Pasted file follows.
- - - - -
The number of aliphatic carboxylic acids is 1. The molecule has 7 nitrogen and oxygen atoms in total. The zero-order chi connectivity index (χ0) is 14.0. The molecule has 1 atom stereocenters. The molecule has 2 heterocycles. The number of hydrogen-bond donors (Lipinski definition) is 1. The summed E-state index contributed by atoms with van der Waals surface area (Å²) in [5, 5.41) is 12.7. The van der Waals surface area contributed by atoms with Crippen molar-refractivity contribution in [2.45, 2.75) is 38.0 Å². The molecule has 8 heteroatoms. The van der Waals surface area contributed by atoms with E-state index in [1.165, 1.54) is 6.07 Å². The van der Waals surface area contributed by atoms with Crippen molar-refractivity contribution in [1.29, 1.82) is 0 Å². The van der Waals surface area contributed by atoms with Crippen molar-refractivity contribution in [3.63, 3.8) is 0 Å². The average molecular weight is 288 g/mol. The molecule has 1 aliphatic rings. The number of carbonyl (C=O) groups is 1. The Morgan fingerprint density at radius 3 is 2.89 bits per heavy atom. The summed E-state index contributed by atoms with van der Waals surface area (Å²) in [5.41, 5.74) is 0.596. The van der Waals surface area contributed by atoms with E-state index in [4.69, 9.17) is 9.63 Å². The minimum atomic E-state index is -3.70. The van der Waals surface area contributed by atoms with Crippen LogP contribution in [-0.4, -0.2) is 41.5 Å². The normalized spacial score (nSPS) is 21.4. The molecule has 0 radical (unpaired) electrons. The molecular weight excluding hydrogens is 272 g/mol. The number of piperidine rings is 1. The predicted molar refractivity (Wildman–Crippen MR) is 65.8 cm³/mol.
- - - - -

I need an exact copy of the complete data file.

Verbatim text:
The number of aliphatic carboxylic acids is 1. The molecule has 7 nitrogen and oxygen atoms in total. The zero-order chi connectivity index (χ0) is 14.0. The molecule has 1 atom stereocenters. The molecule has 2 heterocycles. The number of hydrogen-bond donors (Lipinski definition) is 1. The summed E-state index contributed by atoms with van der Waals surface area (Å²) in [5, 5.41) is 12.7. The van der Waals surface area contributed by atoms with Crippen molar-refractivity contribution in [2.45, 2.75) is 38.0 Å². The molecule has 8 heteroatoms. The van der Waals surface area contributed by atoms with E-state index in [1.165, 1.54) is 6.07 Å². The van der Waals surface area contributed by atoms with Crippen molar-refractivity contribution in [1.29, 1.82) is 0 Å². The van der Waals surface area contributed by atoms with Crippen molar-refractivity contribution in [3.63, 3.8) is 0 Å². The average molecular weight is 288 g/mol. The molecule has 1 aliphatic rings. The number of carbonyl (C=O) groups is 1. The Morgan fingerprint density at radius 3 is 2.89 bits per heavy atom. The summed E-state index contributed by atoms with van der Waals surface area (Å²) in [5.41, 5.74) is 0.596. The van der Waals surface area contributed by atoms with E-state index in [4.69, 9.17) is 9.63 Å². The minimum atomic E-state index is -3.70. The van der Waals surface area contributed by atoms with Crippen LogP contribution in [-0.4, -0.2) is 41.5 Å². The normalized spacial score (nSPS) is 21.4. The molecule has 0 radical (unpaired) electrons. The molecular weight excluding hydrogens is 272 g/mol. The number of piperidine rings is 1. The predicted molar refractivity (Wildman–Crippen MR) is 65.8 cm³/mol.